Understanding your reports

Once you have completed a Dynametrix scan you’ll be ready to review your report. These notes are designed to give you an overview of the information that you will receive and an example of a report and actions.

Dynametrix analyses the carbohydrate degradation of TMR and corn silage samples once they’re inside the rumen, by predicting gas production. The algorithms within Dynametrix split the gas production profile into contributions from quickly degraded carbohydrates, and slowly degraded carbohydrates. How well-matched – or synchronous – these contributions are, determines the performance level of the ration and the expected milk yield that can be supported, both reported by Dynametrix.

Typical on-farm observations and practical ration adjustments are suggested by the software and provided in the report. Dynametrix predicts a novel assessment of fermentation efficiency, known as ‘apparent partitioning factor’ (or ‘aPF’). This ‘gearing’ indicates which direction the fermentation needs to be driven to achieve improved production, without incurring rumen imbalances along the way. Providing a comprehensive suite of proximate nutrients, Dynametrix also predicts soluble protein levels, organic matter digestibility, undigested NDF (uNDF 48) and microbial biomass. 

Dynametrix is a unique combination of NIR (both miniature and laboratory-based) to analyse the samples, artificial intelligence to build the predictions, and a unique reporting capability to deliver the results. 

Example Dynametrix Report

Click on the link to see an example Dynametrix report and in the section below read more about the biochemistry that powers this innovation.

Click here

1.0 Microbial Biomass Production (mg/g)

Microbial Biomass Production (MBP) is a measure of the increase in microbial biomass over 48 hours of fermentation. Higher MBP values are associated with higher milk production.

1.0 Microbial Biomass Production (mg/g)

If the dry matter intake (DMI) of the diet is known, it is possible to convert MBP to estimated grams of rumen microbial protein produced

2.0 Potential for mixing error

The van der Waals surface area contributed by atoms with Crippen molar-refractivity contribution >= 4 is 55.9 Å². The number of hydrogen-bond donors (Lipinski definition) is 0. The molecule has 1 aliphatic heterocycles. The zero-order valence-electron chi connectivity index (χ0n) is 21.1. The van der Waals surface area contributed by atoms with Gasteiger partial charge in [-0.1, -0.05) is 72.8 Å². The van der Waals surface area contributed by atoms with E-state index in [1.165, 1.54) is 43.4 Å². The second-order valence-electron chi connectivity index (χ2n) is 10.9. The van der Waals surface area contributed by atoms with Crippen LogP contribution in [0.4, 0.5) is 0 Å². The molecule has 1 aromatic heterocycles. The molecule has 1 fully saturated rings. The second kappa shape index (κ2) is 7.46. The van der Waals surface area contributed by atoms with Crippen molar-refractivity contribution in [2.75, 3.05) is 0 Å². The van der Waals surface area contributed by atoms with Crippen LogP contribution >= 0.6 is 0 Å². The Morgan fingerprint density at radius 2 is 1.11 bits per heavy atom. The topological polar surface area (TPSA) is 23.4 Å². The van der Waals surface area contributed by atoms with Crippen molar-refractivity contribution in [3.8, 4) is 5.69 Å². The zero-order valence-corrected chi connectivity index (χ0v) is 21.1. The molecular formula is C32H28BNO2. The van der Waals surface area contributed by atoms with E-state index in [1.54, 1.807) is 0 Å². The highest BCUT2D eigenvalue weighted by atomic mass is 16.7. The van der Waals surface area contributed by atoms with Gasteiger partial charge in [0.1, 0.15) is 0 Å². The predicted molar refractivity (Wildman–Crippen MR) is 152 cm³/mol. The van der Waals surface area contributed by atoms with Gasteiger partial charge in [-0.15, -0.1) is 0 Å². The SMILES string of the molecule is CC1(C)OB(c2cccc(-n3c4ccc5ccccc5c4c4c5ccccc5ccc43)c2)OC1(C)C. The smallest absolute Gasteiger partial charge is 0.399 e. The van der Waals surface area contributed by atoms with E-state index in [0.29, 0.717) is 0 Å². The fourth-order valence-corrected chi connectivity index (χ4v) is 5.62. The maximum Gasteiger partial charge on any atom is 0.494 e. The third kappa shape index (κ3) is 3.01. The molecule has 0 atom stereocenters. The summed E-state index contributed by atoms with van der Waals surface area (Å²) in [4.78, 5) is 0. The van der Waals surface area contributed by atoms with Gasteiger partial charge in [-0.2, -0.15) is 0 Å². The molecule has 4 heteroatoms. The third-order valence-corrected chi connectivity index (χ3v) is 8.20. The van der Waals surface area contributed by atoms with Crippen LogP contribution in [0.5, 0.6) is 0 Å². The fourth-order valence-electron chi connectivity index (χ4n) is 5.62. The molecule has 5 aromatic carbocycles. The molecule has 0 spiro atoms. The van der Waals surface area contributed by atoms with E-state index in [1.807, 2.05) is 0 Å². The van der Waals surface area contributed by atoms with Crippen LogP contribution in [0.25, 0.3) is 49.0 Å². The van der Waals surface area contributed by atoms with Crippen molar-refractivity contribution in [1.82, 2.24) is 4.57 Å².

This is a simple measure to confirm that the mineral analysis of the TMR is within a typical range. If the result is at the extremes of the scale, this can indicate that mineral addition has not been implemented correctly into the mix. This parameter can also indicate how well the TMR has been mixed and distributed within the mixer wagon.

3.0 TMR or Corn Silage (CS) types

Each TMR or CS type has specific characteristics in both what we are likely to see in cow performance, and what we might consider as actions for improvement if required. To see  the 4 types and their typical observations, click below:

The four types

4.0 Type Probabilities

Type probabilities show the expected dominant fermentation type. This is based on the digestion rate estimation, using machine learning models (AI). It is possible for more than one probability to be reported, given that there are similarities between the different TMR types, but the AI models report the type with the highest likelihood.

5.0 Gas Curve

  • Black: total gas produced 
  • Green: gas produced from the slow pool (cellulose / hemicellulose) 
  • Orange: gas produced from the fast pool (sugars, starch, soluble fibre). Greater than 40ml of gas indicates increased acetate production (which produces a high level of gas) and lowered propionate production (which produces minimal gas, and more ATP) arising from the fast pool nutrients. 
  • 20-hour timepoint: 20 hrs and less (as indicated by the dashed line on the graph) is where efficiencies can be gained. Digestion within this period (0-20 hours) has the greatest impact on rumen output. The report shows the percentage of total gas produced by 20 hours: this is a useful comparison across different reports, showing the different rates of gas release.